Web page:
Changing Seasons

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     Ahhh…. The seasons in the South. They bring wondrous changes of color and temperatures that hint of what is to come. It is now late summer, and we're beginning to see and feel that marvelous slide into the season of FOOTBALL!      I know that football is played in other areas of the country, but in the South it is more than an athletic contest, or an excuse to indulge in too much beer and body paint. It is a Saturday celebration that combines tailgates, debutantes, and the WWE.      Tailgating incorporates the preparation and presentation of those old and well-guarded secret family recipes that we happily share with our parking lot pals. Well, except for that one little detail of ingredient, measure, or instruction. We’re not going to give everything away.      Debutantes...

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A (Mostly) True Fishing Story

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     In the late Spring of 1986, my friend Bobby and I had planned a weekend float trip on the James River in Virginia. As a precursor to this event, I had purchased a new fly rod, made of genuine GRAPHITE. State of the art. Berkley. $110.00. The weapon of bass destruction. The night before our early Friday a.m. departure, I spent several hours putting together The Ultimate Smallmouth Box. It was perfect. At 2:00 a.m., I was finally satisfied that the box was complete, and I went to bed for a couple of hours.      Bobby came by at 4:30 a.m., we hooked up my trailered Gheenoe, and we headed to Hillsborough, N.C. for breakfast at Jack’s, a local greasy spoon which served thick slices of country ham on a hot, homemade, cat-head...

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Puttin’ Up

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     As a child, I watched my mother and her sisters gather in my Grandmother Mimi’s kitchen two or three times a year for “puttin’ up.” My cousins and I would gather fruits and vegetables from Mimi’s big garden and lug them into the hot kitchen where the women were boiling water in big canning pots. They trimmed, minced, chopped, seasoned, blended, sieved, scrubbed, and scraped. They often sang spirituals and hymns in lovely harmonies that only come from being blood kin. It was a hoedown of pouring, lidding, and labeling. Except, of course, that as Baptists, they did not dance. The church, though, did not discourage the Gasaway Girls from bringing theirpreserves, jellies, jams, pickles, chow-chows, relishes, and various vegetables to Homecoming and other church events. The church was rather strict but not...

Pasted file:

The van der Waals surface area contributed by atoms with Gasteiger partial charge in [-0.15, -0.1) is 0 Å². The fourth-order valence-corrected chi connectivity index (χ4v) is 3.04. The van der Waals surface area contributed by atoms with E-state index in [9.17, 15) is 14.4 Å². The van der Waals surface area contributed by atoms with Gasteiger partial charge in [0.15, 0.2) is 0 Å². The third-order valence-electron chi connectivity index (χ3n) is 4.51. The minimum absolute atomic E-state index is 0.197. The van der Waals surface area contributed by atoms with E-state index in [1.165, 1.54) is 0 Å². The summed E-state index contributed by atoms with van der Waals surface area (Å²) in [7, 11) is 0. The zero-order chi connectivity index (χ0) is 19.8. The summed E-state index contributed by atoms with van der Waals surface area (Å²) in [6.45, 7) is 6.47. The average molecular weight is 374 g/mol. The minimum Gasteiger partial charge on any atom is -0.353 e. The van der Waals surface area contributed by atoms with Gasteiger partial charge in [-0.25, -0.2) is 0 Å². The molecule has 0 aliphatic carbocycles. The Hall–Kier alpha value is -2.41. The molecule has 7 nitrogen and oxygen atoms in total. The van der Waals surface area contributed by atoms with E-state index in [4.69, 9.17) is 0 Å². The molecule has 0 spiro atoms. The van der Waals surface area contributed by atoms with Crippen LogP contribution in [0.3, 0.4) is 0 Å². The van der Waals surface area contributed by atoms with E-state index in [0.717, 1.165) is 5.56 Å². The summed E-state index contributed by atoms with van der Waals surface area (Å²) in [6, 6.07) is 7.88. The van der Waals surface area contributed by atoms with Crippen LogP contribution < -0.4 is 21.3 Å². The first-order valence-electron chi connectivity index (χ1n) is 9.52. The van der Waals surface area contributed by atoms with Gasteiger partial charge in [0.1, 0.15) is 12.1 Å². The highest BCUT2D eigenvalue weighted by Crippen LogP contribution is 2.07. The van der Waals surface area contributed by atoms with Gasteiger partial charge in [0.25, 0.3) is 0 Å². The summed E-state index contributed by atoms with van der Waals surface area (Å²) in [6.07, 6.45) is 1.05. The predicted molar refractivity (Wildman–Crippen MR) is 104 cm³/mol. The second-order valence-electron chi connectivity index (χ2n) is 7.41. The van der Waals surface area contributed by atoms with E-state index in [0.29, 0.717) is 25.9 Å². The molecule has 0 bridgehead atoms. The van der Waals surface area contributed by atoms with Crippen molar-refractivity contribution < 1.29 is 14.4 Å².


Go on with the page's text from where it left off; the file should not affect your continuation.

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Being Southern: Southern Comfort...

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 I was reared in the foothills of South Carolina, and when someone close to or in our family passed away, my kin were first out of the gate with the grief-comforts of casseroles, macaroni salads, and colorful, oddly-named desserts. It is how we console those who mourn the passing of a loved one – fat, sugar, and condensed soups. My mother used to whip up a coma-inducing sweet treat called “Better Than Tom Selleck” cake; the original name was “Better Than Sex” cake, but it was awkward at Presbyterian bake sales and covered dish dinners, so my mother changed the name so she wouldn’t have to write or say the word “sex” at church. She would swoop down on the home of the bereaved, place her Pyrex on the mantle, and wrap the grieving...

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Being Southern: Manners First

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     My mother and her five sisters were The Gasaway Girls. I always shook my head a little as I described to my more cosmopolitan friends the deeply Southern behaviors that were as natural to me as sweet tea or corn bread and buttermilk. I learned this from all the Gasaway Girls: Manners first. Always manners first.      A few years ago, my mother wanted to return a sweater to Belk’s department store, where she had shopped since Hector was a pup. She waited her turn in line in the Customer Service/Layaway area, chatting happily with an older woman with whom she had worked at the hospital. She waved to several other shoppers and sales ladies whom she knew. My mother was 80 years old, and it was a small town. She...

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